Alioune began his involvement in child labour when he was just 8 years old, the age at which he dropped out of school.
“I am a fisherman, said Alioune. “That is all I have ever known how to do.”
Alioune learned the trade from his uncle and then started working with his father. When his father retired, he resolved to work hard to support his family.
“If we don’t catch enough fish, we can spend a week at sea,” he said. “We wait and work until we get the intended quantity. We try to take large canoes when possible because they can carry more fish and there’s less of a risk of capsizing.”
Fishing boats stored on the beach of Nouakchott.
Alioune has a special sense of the sea. He knows the maritime routes, where to stop, how to use GPS. He’s so good that his team elected him as their captain, even though Alioune is only 21 years old.
“These waves are dangerous,” he said. “You have to be wary of them. You need experience to be able to deal with them. The slightest hesitation can cost you your life.”
Alioune had to learn all these things as a child. He is now an adult, but his experience as a child labourer will stick in his memory and follow him well into his future.
What does child labour look like in Mauritania?
In Mauritania, the problem is acute. According to the latest available estimates, the percentage of children aged 5-17 who are involved in child labour is 37.6 %. That means too many Mauritanian children end up working instead of going to school, or are too tired from work to benefit from the schooling they do receive.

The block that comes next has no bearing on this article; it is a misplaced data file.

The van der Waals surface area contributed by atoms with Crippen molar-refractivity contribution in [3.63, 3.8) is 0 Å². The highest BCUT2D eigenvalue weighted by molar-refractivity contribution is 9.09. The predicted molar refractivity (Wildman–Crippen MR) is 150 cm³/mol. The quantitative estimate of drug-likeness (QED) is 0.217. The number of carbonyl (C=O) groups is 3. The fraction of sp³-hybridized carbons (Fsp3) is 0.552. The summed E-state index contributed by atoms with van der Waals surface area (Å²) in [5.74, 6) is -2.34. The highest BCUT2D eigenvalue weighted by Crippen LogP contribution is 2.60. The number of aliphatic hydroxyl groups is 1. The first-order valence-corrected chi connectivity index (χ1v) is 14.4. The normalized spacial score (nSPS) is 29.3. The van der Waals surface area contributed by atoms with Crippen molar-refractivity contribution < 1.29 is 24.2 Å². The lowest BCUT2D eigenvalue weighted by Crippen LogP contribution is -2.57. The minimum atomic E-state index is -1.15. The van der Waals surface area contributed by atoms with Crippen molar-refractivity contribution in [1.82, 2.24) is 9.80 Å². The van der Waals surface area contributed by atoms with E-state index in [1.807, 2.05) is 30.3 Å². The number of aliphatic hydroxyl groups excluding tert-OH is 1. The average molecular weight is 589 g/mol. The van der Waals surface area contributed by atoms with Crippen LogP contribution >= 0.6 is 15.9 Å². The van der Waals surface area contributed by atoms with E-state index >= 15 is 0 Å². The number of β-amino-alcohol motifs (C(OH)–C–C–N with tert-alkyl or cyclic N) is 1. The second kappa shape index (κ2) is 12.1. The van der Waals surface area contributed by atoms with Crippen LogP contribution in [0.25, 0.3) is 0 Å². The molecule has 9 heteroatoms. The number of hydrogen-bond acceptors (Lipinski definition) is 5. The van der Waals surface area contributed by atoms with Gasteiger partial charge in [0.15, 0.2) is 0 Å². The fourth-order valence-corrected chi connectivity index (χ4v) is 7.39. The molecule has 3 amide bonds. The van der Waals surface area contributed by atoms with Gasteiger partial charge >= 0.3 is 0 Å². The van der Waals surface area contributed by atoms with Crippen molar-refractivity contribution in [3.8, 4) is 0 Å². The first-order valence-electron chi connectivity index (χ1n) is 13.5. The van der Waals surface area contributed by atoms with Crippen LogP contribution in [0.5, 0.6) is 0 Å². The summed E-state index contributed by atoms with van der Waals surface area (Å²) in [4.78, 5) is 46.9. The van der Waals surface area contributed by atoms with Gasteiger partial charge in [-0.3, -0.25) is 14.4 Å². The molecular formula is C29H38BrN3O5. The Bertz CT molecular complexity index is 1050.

Children in rural areas are more likely to be in child labour than children in urban areas, 45% vs. 27%.
A group of children in Mauritania – Agron Dragaj, WFP
Most child labour in Africa – some 70 per cent - is in the agricultural sector, often in settings where children are working on family farms or in family microenterprises which are frequently hazardous despite perceptions they are a safer work environment.
In sub-Saharan Africa, population growth, recurrent crises, extreme poverty, and inadequate social protection measures have led to an additional 16.6 million children in child labour over the past four years.
What steps has Mauritania taken to solve the problem?
The country has ratified the main ILO conventions on child labour (Conventions 138 and 182). An important moment came in 2019, when Mauritania refocused its attention on the problem by becoming an Alliance 8.7 Pathfinder Country.
Mauritania set out the following priorities, among others:
Revise the policy framework against forced labour and child labour;
Establish a list of hazardous work;
Provide capacity building for child protection system actors;